There is evidence that a team approach can reduce risk factors for type 2 diabetes, improve diabetes management, and lower the risk for chronic complications. This evidence supports an opportunity for health care professionals and organization leaders to help improve the health of people with diabetes. At the same time, it is important that studies of team interventions involving the skills of numerous health care professionals continue to elucidate effective ways to implement team care that improve patients’ well-being and to assess the costs involved.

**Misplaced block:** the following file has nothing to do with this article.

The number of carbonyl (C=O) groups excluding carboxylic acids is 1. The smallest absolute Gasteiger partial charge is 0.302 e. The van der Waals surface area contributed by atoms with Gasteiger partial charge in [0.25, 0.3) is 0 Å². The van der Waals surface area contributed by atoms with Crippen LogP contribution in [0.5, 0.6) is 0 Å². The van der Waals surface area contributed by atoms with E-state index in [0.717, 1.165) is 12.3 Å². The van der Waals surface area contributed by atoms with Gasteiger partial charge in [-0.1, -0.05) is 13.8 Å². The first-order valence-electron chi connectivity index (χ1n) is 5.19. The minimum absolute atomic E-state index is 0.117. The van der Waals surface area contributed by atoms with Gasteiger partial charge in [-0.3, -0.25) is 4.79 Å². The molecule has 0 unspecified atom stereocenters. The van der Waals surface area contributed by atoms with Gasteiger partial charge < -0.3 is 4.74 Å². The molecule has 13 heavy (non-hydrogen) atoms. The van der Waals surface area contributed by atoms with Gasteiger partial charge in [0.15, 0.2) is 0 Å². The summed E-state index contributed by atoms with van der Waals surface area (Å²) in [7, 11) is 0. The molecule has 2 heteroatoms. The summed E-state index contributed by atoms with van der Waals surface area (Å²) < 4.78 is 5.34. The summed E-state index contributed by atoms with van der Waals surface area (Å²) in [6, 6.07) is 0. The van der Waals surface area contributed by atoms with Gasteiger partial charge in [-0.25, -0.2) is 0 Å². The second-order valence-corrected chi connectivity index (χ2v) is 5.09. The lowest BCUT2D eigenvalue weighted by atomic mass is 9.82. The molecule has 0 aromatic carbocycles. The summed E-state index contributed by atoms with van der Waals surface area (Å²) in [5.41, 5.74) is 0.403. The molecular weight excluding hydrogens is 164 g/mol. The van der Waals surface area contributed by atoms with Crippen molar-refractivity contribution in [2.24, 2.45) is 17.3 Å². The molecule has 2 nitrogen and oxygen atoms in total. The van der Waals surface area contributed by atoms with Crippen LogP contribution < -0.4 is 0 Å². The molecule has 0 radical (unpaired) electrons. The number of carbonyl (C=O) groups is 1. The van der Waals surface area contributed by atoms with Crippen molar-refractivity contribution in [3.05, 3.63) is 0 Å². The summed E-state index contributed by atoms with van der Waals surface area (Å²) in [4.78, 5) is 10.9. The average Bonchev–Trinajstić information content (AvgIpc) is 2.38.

The commitment of an organization’s leadership is essential for a team to provide comprehensive, lifetime management for patients with diabetes. Team care requires a collaborative, interactive, multi-skilled approach that maximizes the use of many different health professionals as educators, care coordinators, and providers of services to help patients achieve the best health outcomes possible. Community health workers, innovative interactions via telehealth technology, and alternative ways to deliver care such as group visits all contribute to the practice of team care. When patients participate as decision-making partners in care, improved diabetes control can be achieved. This improvement in turn can lead to greater patient satisfaction with care, better quality of life, improved health outcomes, and lower health care costs. Team care is likely to play a major role in future health care systems designed to provide comprehensive lifetime prevention and management of chronic diseases such as diabetes.